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The False Premises of Social Entrepreneurship - CofFEE 2001

The False Premises of Social Entrepreneurship - CofFEE 2001

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Paper given by Beth Cook, Chris Dodds and Bill Mitchell at the workshop "Social Entrepreneurship: whose responsibility is it anyway?" held 21 November 2001 by the Centre of Full Employment and Equity at the University of Newcastle.
Paper given by Beth Cook, Chris Dodds and Bill Mitchell at the workshop "Social Entrepreneurship: whose responsibility is it anyway?" held 21 November 2001 by the Centre of Full Employment and Equity at the University of Newcastle.

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06/08/2010

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Centre of Full Employment and EquityandDepartment of Social Work
WORKSHOPSocial Entrepreneurship: whose responsibility is it anyway?21 November 2001The false premises of Social Entrepreneurship
Beth Cook, Chris Dodds and William Mitchell
1
 Centre of Full Employment and EquityThe University of Newcastle
 
“Everyone has the right to work, to free choice of employment, to just and favorableconditions of work and to protection against unemployment
.
The United Nations Declaration of Human Rights, September 24 1948.
“The political revival of free-market ideology in the 1980s is, I presume, based on themarket’s remarkable ability to root out inefficiency. But not all inefficiencies are createdequal. In particular, high unemployment represents a waste of resources so colossal thatno one truly interested in efficiency can be complacent about it. It is both ironic andtragic that, in searching out ways to improve economic efficiency, we seem to haveignored the biggest inefficiency of them all.”
 Alan Blinder 
(1987: 33)
1. Introduction
Unemployment rates in almost all OECD economies have risen and persisted at higher levels since the first OPEC shocks in the 1970s. Since the end of World War II, mostOECD economies have gone from a situation where the respective governments ensuredthere were enough jobs to maintain full employment to a state where the samegovernments use unemployment to control inflation. Full employment has beenabandoned by governments in these economies. In the midst of the on-going debatesabout labour market deregulation, privatisation and welfare reform, the most salient,empirically robust fact that has pervaded the last two decades is that the actual GDPgrowth rate has rarely reached the rate required to achieve full employment (Mitchell,2001a, 2001c). The pro-market policy agenda has failed to restore full employment.Over the last 25 years, the political system, abetted by business and academic economists(for example, Layard, Nickell and Jackman, 1991; OECD, 1994), has relinquishedresponsibility for reducing unemployment and has, instead, shifted the blame to other groups in the economy. The supply side shift initially targetted the trade unions as thescapegoats after the wages breakouts of the mid 1970s and early 1980s. As evidenceaccumulated to show labour costs were not influential, the emphasis shifted to explainingunemployment in terms of the shortcomings of the unemployed themselves. Theunemployed allegedly lack competitive skills or exhibit attitudinal deficiencies. Allegedexternal constraints imposed by the global currency markets are also invoked to explainwhy governments can afford only minimal financial outlays on labour market policiesand general welfare provision (see Burgess and Watts, 2001; Mitchell, 2001a).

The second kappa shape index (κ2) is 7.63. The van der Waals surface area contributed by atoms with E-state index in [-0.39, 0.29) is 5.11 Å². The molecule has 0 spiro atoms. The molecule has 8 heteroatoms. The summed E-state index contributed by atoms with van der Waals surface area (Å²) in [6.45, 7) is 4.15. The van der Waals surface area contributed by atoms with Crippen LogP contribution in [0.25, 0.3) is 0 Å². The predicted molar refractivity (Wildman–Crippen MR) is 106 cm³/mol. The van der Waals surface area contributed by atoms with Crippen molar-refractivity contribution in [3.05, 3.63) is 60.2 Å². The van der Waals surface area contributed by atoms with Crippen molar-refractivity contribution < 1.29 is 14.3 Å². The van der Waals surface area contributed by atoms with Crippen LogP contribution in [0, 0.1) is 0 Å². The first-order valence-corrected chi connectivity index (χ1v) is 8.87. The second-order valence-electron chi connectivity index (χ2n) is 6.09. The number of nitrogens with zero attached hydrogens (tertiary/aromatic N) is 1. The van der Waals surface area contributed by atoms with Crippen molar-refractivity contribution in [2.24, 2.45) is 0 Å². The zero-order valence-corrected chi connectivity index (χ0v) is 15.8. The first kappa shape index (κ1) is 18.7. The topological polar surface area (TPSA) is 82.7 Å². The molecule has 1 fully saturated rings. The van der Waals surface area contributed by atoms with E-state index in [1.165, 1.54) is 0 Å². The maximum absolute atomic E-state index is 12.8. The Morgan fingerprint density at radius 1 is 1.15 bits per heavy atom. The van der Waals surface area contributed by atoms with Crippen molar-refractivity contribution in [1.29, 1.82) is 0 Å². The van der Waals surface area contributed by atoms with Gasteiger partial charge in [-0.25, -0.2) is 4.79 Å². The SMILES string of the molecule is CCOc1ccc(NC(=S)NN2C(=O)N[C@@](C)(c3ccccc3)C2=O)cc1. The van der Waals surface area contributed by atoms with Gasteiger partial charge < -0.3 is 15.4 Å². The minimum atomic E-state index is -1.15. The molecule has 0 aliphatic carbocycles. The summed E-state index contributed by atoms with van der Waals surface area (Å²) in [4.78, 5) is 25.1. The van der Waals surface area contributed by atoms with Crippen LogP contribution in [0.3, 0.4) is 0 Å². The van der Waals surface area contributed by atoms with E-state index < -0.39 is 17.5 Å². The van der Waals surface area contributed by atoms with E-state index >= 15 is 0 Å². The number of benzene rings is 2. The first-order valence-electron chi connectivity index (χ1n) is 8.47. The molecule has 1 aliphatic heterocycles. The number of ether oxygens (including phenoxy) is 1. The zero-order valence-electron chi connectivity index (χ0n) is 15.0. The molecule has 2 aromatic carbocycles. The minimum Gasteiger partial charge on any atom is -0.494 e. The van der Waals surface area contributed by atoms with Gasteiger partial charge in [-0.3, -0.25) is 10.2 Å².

2
However,
 
 2despite a raft of supply-side policies aimed at redressing these “causes”, unemployment persists at high levels (Mitchell, 2001b).Watts and Mitchell (2000) show that the costs of unemployment are substantial anddwarf the costs of the so-called microeconomic inefficiencies, which are used to justifythe supply-side policy agenda. The high unemployment arising from the restrictive fiscaland monetary policy stance has also placed stress on the welfare system to the point thatan underclass has emerged in Australia (Johnson and Taylor, 2000). The same pattern isfound in most OECD countries. Driven by a perceived breakdown of the welfare system,the Social Entrepreneurship movement (hereafter SEM) has grown as an “innovativeapproach for dealing with complex social needs” (Johnson, 2001: 1), and reflects therising, but misplaced faith that private market-based resource allocations can deliver efficient outcomes.In this paper we outline what we term as the false premises of the SEM. Initially, wefocus on unemployment and argue that the advocates of SEM appear to conform to thisneo-liberal supply-side orthodoxy. Authors like Botsman and Latham (2001) and Pearson(2001), who attempt to develop an intellectual underpinning to buttress the pragmatic, on-the-ground activities characterised by the SEM, fail to understand the causes of massunemployment and uncritically accept the structural explanation. Once we understandhow full employment can be achieved a substantial number of the problems taken asgiven in the SEM agenda disappear.We also analyse the acceptance in the SEM literature of the alleged constraints ongovernment spending. Latham (2001: 40), for example, declares “whether we like it or not, the days of tax-and-spend policies have ended.” By adopting this position, the SEMagain conforms to the neo-liberal paradigm. We argue there is no financial constraint ongovernment spending. The only constraint is real (that is, government spending is limitedonly by what real goods and services the private sector can sell in return for governmentmoney). That understanding opens up an entirely different set of options, which areclosed to proponents of SEM. These options undermine a significant part of the SEMagenda.

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